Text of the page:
By Chris Chipello
So, you’re going to really get your act together this year: hit the gym; shed a few pounds; put your finances in order.
Those are the more common New Year’s resolutions many of us embrace, year after year, with the best of intentions.
And just as reliably, by the end of January about 40 per cent of us will have thrown in the towel – a figure that rises to 60 per cent within six months and 90 per cent after two years, research shows.
Why do we fall so short?
“The classic thing that psychologists have focused on is how people frame their goals,” explained McGill Psychology Professor Richard Koestner. It’s hard to carry out vague, unquantifiable resolutions. So, psychologists say, goals should be specific, measurable, achievable, realistic, and set with a time frame in mind – five characteristics known by the acronym SMART.
But adopting SMART goals is no guarantee of success, cautions Koestner, whose research lab in the Stewart Biological Sciences Building focuses on human motivation.
A key point of Koestner’s research: Even if a goal is framed perfectly, “we have limited capacity to exercise self-control. And most of us, in our everyday lives, are using up the full capacity. So in setting and achieving a goal, we have to consciously recognize that we have limited capacities for altering our behaviour or willfully changing it.”
In other words, it’s hard to summon up the willpower to meet new challenges when we’ve already got our hands full dealing with all the demands of jobs and families.
Koestner has two suggestions to get around those limitations on self-control.
First, select goals that connect with your interests and important values. Too often, people set goals with an eye to meeting others’ expectations or dealing with their own feelings of guilt. So if your goal is to get your finances in order, but budgeting and investing seem like a chore to you, you’re not likely to stick with it very long. If, on the other hand, your goal involves something that genuinely resonates with you, you’re more likely to follow through.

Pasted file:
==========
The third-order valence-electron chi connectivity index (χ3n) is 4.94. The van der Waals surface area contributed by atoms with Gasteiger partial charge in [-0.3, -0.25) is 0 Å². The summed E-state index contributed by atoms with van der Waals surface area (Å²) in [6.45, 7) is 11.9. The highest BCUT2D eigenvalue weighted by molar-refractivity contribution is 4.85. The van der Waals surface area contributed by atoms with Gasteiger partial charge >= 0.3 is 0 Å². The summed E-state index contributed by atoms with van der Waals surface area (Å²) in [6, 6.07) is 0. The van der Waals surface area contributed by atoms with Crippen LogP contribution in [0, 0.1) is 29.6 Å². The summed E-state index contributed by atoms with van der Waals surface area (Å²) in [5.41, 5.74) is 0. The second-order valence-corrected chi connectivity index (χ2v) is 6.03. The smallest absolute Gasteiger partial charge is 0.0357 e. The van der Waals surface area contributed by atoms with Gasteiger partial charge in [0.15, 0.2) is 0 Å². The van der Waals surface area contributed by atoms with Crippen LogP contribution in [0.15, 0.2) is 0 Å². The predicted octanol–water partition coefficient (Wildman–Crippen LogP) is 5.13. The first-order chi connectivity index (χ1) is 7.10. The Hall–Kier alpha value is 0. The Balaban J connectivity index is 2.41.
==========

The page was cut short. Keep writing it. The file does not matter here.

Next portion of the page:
Second, once a goal is set, think about when, where and how you’ll achieve it. What are the obstacles and distractions that you’re likely to face, and how will you overcome them? “There’s a lot of evidence that if people just take five minutes to think through a plan, they’ll be much more successful at following through on their intention.”
Choose a plan that fits
Evidence also shows that the plan has to fit the person well. To illustrate the point, Koestner cites a local newspaper story about a business woman who had failed to follow through on previous resolutions to exercise more often. She finally realized she needed to pick two times a week to go to the gym, and block time in her agenda, just as she did for business meetings. “This was a lady that basically ran her life based on her agenda. So by carving out that time and putting it in her agenda, that made it kind of automatic for her to follow through on it.
“If you select a goal that is related to your interests and values, and if you also develop an implementation plan, that’s when you’ll see a higher chance of success,” Koestner said. “Research on New Year’s resolutions suggests that people typically have to try six or seven times before they succeed,” he adds. But with an appropriate goal and implementation plan, “I think people can succeed after two or three tries.”
It may also be a good idea to defer some resolutions for later in the year, rather than trying to tackle too many at once – particularly during the cold, dark month of January, when just getting around can be daunting. “If you have five resolutions, start with two,” Koestner suggests. “Then, on July 1, move on to another one.”
Hugs and hamstring stretches
So what are Koestner’s resolutions for 2011?
“The first will sound a little funny” he said. “My first goal is to hug people – mostly I mean hugging family members,” he hastened to add, noting that he had read a book by emotion psychologist Dacher Keltner that documents the benefits of physical touch in promoting closeness and connection. “My second goal is to stretch every day – I do a lot of exercising, but I haven’t been good about stretching and, as a 50 year old, it’s important to remember to do that.”
The idea of hugging family members more often is a reminder of another point Koestner likes to make about resolutions. People tend to get “too caught up with achievement-oriented goals,” he said. “We often don’t set goals about our connections with others. And those are the things that probably affect our well-being the most.”
Koestner will deliver a Campus Community lecture on New Year’s resolutions on Jan. 17, from 12:30 to 1:30 p.m. Admission is free, but seating limited. To reserve a seat, register at www.alumni.mcgill.ca/events/Lunchlearn-resolutions2011. The lecture will also be streamed live on the Campus Community Committee’s website: http://aoc.mcgill.ca/network/campus-community/ .